Yediot Achronot, Israel’s largest circulation daily newspaper, fired this week one of the nation’s most popular progressive columnists, B. Michael (Michael Berizon). The writer is known for his satiric attacks on Israeli politicians and the Occupation. Considering his left-wing politics, it is interesting that he is also a religious Jew.
After writing for Yediot for 15 years, an editor told Michael that it would like to retain him, but only if he took a 50% pay cut. He refused. The two sides could never come to terms. His last column originally contained the following farewell to his readers, but editors cut it from the final published column:
This is my last article in this newspaper. I have been fired. Good-bye.
The Israeli blog, 7th Eye, notes that while economic reasons were given for his dismissal, many believe his political views contributed as well. The blog quotes a knowledgeable source who says:
My sense is that he wasn’t compatible with someone there or that he pissed someone off. There were those who warned him that he was playing with fire. But he replied that this was part of the job.
To give you a taste of the journalist’s work, here is a passage from a column he wrote during the Gaza war denouncing it passionately:
There it is again, the cyclical “déjà vu war.” That same ceremonial bloodshed that again is being poured into the hot lava that has been leading the entire region to misery for dozens of years now.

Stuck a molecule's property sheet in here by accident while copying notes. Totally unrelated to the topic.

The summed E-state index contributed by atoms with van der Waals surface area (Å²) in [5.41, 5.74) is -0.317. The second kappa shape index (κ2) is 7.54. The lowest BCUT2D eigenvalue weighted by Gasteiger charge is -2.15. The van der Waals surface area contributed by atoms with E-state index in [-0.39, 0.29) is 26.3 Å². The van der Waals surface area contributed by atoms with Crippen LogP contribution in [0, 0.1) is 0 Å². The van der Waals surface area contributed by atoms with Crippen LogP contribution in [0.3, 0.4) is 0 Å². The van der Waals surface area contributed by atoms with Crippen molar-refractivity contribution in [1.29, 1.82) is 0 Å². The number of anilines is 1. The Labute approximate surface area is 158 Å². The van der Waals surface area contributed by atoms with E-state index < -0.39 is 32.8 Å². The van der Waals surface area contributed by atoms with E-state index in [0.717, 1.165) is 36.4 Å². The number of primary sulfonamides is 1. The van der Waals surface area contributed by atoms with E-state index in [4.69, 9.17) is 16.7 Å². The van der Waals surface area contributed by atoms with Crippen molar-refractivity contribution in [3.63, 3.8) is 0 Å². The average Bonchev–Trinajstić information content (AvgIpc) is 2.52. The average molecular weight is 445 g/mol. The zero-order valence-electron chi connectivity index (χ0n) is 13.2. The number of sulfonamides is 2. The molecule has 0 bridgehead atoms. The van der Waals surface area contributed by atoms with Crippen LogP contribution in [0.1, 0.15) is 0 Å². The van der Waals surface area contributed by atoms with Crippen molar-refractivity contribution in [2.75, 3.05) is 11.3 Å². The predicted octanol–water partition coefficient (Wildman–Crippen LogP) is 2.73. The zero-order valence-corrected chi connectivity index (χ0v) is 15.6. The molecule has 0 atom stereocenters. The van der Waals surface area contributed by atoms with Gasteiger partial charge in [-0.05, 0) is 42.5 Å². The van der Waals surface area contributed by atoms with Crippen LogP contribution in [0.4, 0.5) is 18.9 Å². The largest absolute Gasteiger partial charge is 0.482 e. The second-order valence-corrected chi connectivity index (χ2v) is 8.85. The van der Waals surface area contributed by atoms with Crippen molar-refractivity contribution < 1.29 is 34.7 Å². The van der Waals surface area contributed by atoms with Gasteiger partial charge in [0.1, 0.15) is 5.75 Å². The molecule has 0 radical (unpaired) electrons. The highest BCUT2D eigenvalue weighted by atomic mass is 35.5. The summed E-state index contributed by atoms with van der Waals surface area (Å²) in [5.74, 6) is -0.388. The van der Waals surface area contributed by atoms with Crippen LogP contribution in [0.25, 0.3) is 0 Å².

To be honest, one is fatigued by the need to divide the seventh day of the Six-Day War into “operations,” “wars,” “battles,” “operations,” and “campaigns.” All of them constitute one ongoing war; one great butcher shop. The war of occupier against occupied, and the war of the occupied against the occupier.
And again we hear all the great words about courage, surprise, sophistication, and success. Yet the nature of the “surprise” we delivered against Hamas isn’t quite clear. I mean, did the group fail to deploy its airplanes? Did it fail to advance its armored corps…? Did it fail to deploy its Patriot missile batteries?
Moreover, and there is no need to deny this, there is not too much glory and valor involved in flying over a giant prison and firing at its people using helicopters and fighter jets. So far we have seen sophistication and success mostly in the excited commentary of dozens of generals (res.) who again enjoy the limelight. As always.
The loss of a writer of such humanity and such acute judgment from Israel’s largest daily is a deep one. I hope that he ends up with a assignment that will give him similar scope for his writing talents. Readers wishing to protest Yediot’s decision may write to Erella Retzine.